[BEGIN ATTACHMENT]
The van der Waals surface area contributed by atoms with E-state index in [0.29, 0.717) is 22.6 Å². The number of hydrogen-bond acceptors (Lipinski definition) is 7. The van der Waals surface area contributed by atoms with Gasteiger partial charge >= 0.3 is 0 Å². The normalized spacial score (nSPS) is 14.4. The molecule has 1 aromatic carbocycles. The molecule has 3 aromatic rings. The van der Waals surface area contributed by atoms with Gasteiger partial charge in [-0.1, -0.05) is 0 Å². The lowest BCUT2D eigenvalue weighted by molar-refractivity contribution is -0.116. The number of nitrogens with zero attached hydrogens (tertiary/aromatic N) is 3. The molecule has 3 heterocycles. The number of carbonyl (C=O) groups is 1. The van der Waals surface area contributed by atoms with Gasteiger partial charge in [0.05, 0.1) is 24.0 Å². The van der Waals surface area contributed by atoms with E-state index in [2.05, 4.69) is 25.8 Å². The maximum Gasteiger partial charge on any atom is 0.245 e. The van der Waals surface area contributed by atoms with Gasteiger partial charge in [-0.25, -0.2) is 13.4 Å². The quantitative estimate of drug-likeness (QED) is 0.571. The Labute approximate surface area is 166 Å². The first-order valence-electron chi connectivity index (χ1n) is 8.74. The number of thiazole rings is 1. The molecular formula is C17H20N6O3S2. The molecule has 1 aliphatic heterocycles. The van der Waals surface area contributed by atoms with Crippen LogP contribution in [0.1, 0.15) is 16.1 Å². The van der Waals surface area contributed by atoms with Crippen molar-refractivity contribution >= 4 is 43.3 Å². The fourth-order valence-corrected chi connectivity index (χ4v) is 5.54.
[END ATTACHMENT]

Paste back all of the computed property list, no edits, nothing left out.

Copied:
The van der Waals surface area contributed by atoms with E-state index in [0.29, 0.717) is 22.6 Å². The number of hydrogen-bond acceptors (Lipinski definition) is 7. The van der Waals surface area contributed by atoms with Gasteiger partial charge >= 0.3 is 0 Å². The normalized spacial score (nSPS) is 14.4. The molecule has 1 aromatic carbocycles. The molecule has 3 aromatic rings. The van der Waals surface area contributed by atoms with Gasteiger partial charge in [-0.1, -0.05) is 0 Å². The lowest BCUT2D eigenvalue weighted by molar-refractivity contribution is -0.116. The number of nitrogens with zero attached hydrogens (tertiary/aromatic N) is 3. The molecule has 3 heterocycles. The number of carbonyl (C=O) groups is 1. The van der Waals surface area contributed by atoms with Gasteiger partial charge in [0.05, 0.1) is 24.0 Å². The van der Waals surface area contributed by atoms with E-state index in [2.05, 4.69) is 25.8 Å². The maximum Gasteiger partial charge on any atom is 0.245 e. The van der Waals surface area contributed by atoms with Gasteiger partial charge in [-0.25, -0.2) is 13.4 Å². The quantitative estimate of drug-likeness (QED) is 0.571. The Labute approximate surface area is 166 Å². The first-order valence-electron chi connectivity index (χ1n) is 8.74. The number of thiazole rings is 1. The molecular formula is C17H20N6O3S2. The molecule has 1 aliphatic heterocycles. The van der Waals surface area contributed by atoms with Crippen LogP contribution in [0.1, 0.15) is 16.1 Å². The van der Waals surface area contributed by atoms with Crippen molar-refractivity contribution >= 4 is 43.3 Å². The fourth-order valence-corrected chi connectivity index (χ4v) is 5.54.